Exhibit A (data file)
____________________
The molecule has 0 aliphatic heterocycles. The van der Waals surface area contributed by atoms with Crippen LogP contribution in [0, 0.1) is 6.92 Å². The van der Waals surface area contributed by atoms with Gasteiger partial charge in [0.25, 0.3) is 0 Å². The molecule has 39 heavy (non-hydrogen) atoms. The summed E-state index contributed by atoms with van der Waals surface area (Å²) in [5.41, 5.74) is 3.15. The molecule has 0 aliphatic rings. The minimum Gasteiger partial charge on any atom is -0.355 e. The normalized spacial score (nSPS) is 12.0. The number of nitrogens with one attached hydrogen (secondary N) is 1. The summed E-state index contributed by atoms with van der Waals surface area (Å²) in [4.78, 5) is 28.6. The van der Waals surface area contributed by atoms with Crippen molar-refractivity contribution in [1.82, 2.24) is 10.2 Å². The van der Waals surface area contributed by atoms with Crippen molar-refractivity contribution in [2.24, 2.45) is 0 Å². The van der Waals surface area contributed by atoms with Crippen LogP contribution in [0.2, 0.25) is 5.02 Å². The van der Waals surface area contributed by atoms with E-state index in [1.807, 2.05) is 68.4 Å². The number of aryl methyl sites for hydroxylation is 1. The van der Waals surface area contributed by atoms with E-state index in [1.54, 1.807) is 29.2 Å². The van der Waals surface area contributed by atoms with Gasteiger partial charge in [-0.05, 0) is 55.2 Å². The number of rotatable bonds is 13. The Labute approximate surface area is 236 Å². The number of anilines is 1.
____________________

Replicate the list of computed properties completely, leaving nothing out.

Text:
The molecule has 0 aliphatic heterocycles. The van der Waals surface area contributed by atoms with Crippen LogP contribution in [0, 0.1) is 6.92 Å². The van der Waals surface area contributed by atoms with Gasteiger partial charge in [0.25, 0.3) is 0 Å². The molecule has 39 heavy (non-hydrogen) atoms. The summed E-state index contributed by atoms with van der Waals surface area (Å²) in [5.41, 5.74) is 3.15. The molecule has 0 aliphatic rings. The minimum Gasteiger partial charge on any atom is -0.355 e. The normalized spacial score (nSPS) is 12.0. The number of nitrogens with one attached hydrogen (secondary N) is 1. The summed E-state index contributed by atoms with van der Waals surface area (Å²) in [4.78, 5) is 28.6. The van der Waals surface area contributed by atoms with Crippen molar-refractivity contribution in [1.82, 2.24) is 10.2 Å². The van der Waals surface area contributed by atoms with Crippen molar-refractivity contribution in [2.24, 2.45) is 0 Å². The van der Waals surface area contributed by atoms with Crippen LogP contribution in [0.2, 0.25) is 5.02 Å². The van der Waals surface area contributed by atoms with E-state index in [1.807, 2.05) is 68.4 Å². The number of aryl methyl sites for hydroxylation is 1. The van der Waals surface area contributed by atoms with E-state index in [1.54, 1.807) is 29.2 Å². The van der Waals surface area contributed by atoms with Gasteiger partial charge in [-0.05, 0) is 55.2 Å². The number of rotatable bonds is 13. The Labute approximate surface area is 236 Å². The number of anilines is 1.